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Randall Porter: The Life of a Brand Ambassador

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By Je’Don Holloway Talley
For the Birmingham Times

They are known to impart knowledge, views, and perspective over carefully cultivated niches within their respective realms of industry. Known as social media influencers, these individuals leverage creative content for paying contracts with businesses big and small that want to gain access to their audiences and curated platforms. Their organic reach and authenticity can garner interest and paid sponsorships, ambassadorships, and income for high-profile content creators. These social media mavens understand the game: algorithms, reach, consistency, quality, and, most importantly, how to grab your attention and keep it.

The Magic City is home to several social media influencers, and the Birmingham Times recently sat with a few.

For Randall Porter, becoming an influencer was a happenstance of living his everyday life, having a genuine love and connection to Birmingham, and wanting to promote the city.

For him, influencership naturally morphed into an identity his followers would look to for fashion guidance, “blunt realness,” and happenings in and around the Magic City. When it comes to fashion, restaurants, bars, lounges, and events, therandallporter.com is a unique blog space that gives his tribe what they’re looking for.

“I’ve always been doing this; this is my real life. … Being out there, being an influencer, doing what an influencer does, that’s just natural for me,” Porter said. “I like the city, going out, and being involved. … When new things come up and pop up, I like to be in the mix and experience it.”

Porter, 30, got his start in fashion editorial in 2013, working as a fashion editor and events manager with Good Grit magazine.

Currently, he works for Aviate Brand in Birmingham as a director of brand communications; he also freelances for several different brands, including SOCA clothing, Paperdoll Bar, Kale Me Crazy, Asthetik, and Birmingham magazine. He got his start blogging with the launch of his first website, threadreporter.com.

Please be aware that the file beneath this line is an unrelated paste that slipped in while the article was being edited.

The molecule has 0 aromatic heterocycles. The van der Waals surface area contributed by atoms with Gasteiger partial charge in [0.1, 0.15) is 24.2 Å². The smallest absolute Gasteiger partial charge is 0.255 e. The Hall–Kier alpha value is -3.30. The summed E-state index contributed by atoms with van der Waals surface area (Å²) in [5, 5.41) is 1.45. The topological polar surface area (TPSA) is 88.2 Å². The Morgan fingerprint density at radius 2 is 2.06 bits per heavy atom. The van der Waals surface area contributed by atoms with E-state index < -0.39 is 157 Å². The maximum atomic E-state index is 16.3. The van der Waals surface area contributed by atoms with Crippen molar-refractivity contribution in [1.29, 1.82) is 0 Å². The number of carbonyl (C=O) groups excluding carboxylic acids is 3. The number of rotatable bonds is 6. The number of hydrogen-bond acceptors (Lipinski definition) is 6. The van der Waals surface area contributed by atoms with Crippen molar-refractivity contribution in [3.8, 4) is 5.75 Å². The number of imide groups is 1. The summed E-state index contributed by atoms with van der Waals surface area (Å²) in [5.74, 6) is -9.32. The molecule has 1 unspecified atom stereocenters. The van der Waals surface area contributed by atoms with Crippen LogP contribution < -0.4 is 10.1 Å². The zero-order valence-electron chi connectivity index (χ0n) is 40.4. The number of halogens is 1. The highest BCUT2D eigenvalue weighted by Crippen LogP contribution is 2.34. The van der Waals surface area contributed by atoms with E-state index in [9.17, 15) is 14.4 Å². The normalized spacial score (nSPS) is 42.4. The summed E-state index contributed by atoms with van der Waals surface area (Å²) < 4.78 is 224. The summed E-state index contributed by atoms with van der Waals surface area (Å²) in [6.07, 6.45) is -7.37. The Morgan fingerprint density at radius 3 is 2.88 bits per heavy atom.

Some of Porter’s most notable brand ambassadorships and partnerships: Express clothing; Billy Reid, a clothing store based out of Florence, Ala., that now has a worldwide clientele and store in Birmingham; Basic Shop, a women’s clothing store on Morris Avenue downtown that carries unisex pieces; Botanica Skin; Arcadia Salon; and MVMT, a men’s and women’s jewelry and accessory company.

In 2014, Porter and two associates built the Thread Reporter blog: “We got a little attention off that. It was a play on my name, and [the content consisted] of looks that I picked.”
One of his partners did photos and edited the pieces, and one did website and photos.

“Fashion was just something I’ve always done,” Porter said. “I worked for Dillard’s [department store], and I hosted and produced fashion shows in college at [The University of] Montevallo,” where he earned a Bachelor of Science degree in mass communications and communications studies with a minor in public relations.

Brand Strategist/Style Writer

The Oxford, Ala., native is skilled at building an experience, whether for readers who gravitate toward a certain publication or people who love to attend artsy events.

“I’d like to say that I’m a brand strategist and style writer because I work with different brands and bring in the types of influencer crowds they want for their products,” Porter said. “My influence came from being in the community, being involved in different organizations, and having a love for fashion. I think that was different and unique for Birmingham. It came from wanting to promote the city because as the city grows, I wanted to be a part of it. I’m always out. I’m always at events.”

What sets Porter apart is his “realness” with sharing the ins and outs of his day.